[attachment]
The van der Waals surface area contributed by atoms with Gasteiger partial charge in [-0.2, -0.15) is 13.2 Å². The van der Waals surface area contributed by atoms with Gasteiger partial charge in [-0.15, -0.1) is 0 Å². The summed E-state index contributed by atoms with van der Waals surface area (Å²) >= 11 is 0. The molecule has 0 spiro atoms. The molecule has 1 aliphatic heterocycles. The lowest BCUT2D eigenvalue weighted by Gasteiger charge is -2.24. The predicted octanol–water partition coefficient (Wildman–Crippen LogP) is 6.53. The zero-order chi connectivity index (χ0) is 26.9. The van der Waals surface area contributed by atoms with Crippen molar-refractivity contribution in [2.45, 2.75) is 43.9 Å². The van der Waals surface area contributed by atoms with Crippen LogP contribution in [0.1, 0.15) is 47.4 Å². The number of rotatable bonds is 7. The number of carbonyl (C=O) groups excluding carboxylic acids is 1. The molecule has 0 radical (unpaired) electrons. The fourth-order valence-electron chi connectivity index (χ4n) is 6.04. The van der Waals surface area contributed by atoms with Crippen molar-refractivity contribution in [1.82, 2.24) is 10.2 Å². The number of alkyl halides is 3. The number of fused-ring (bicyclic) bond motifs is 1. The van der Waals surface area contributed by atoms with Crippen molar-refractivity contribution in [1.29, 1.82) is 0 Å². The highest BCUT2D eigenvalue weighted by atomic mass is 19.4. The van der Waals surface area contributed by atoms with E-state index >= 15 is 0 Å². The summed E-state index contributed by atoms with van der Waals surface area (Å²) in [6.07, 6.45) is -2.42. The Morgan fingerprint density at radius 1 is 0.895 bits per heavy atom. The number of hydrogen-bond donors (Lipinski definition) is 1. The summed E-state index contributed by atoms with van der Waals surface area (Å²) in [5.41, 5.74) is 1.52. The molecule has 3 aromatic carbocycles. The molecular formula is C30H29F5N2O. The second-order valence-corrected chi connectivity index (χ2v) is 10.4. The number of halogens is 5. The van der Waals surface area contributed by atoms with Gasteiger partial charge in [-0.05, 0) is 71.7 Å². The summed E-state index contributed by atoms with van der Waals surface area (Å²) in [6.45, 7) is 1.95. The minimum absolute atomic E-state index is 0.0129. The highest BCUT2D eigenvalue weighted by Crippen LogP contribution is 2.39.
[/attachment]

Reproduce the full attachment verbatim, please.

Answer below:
The van der Waals surface area contributed by atoms with Gasteiger partial charge in [-0.2, -0.15) is 13.2 Å². The van der Waals surface area contributed by atoms with Gasteiger partial charge in [-0.15, -0.1) is 0 Å². The summed E-state index contributed by atoms with van der Waals surface area (Å²) >= 11 is 0. The molecule has 0 spiro atoms. The molecule has 1 aliphatic heterocycles. The lowest BCUT2D eigenvalue weighted by Gasteiger charge is -2.24. The predicted octanol–water partition coefficient (Wildman–Crippen LogP) is 6.53. The zero-order chi connectivity index (χ0) is 26.9. The van der Waals surface area contributed by atoms with Crippen molar-refractivity contribution in [2.45, 2.75) is 43.9 Å². The van der Waals surface area contributed by atoms with Crippen LogP contribution in [0.1, 0.15) is 47.4 Å². The number of rotatable bonds is 7. The number of carbonyl (C=O) groups excluding carboxylic acids is 1. The molecule has 0 radical (unpaired) electrons. The fourth-order valence-electron chi connectivity index (χ4n) is 6.04. The van der Waals surface area contributed by atoms with Crippen molar-refractivity contribution in [1.82, 2.24) is 10.2 Å². The number of alkyl halides is 3. The number of fused-ring (bicyclic) bond motifs is 1. The van der Waals surface area contributed by atoms with Crippen molar-refractivity contribution in [1.29, 1.82) is 0 Å². The highest BCUT2D eigenvalue weighted by atomic mass is 19.4. The van der Waals surface area contributed by atoms with E-state index >= 15 is 0 Å². The summed E-state index contributed by atoms with van der Waals surface area (Å²) in [6.07, 6.45) is -2.42. The Morgan fingerprint density at radius 1 is 0.895 bits per heavy atom. The number of hydrogen-bond donors (Lipinski definition) is 1. The summed E-state index contributed by atoms with van der Waals surface area (Å²) in [5.41, 5.74) is 1.52. The molecule has 3 aromatic carbocycles. The molecular formula is C30H29F5N2O. The second-order valence-corrected chi connectivity index (χ2v) is 10.4. The number of halogens is 5. The van der Waals surface area contributed by atoms with Gasteiger partial charge in [-0.05, 0) is 71.7 Å². The summed E-state index contributed by atoms with van der Waals surface area (Å²) in [6.45, 7) is 1.95. The minimum absolute atomic E-state index is 0.0129. The highest BCUT2D eigenvalue weighted by Crippen LogP contribution is 2.39.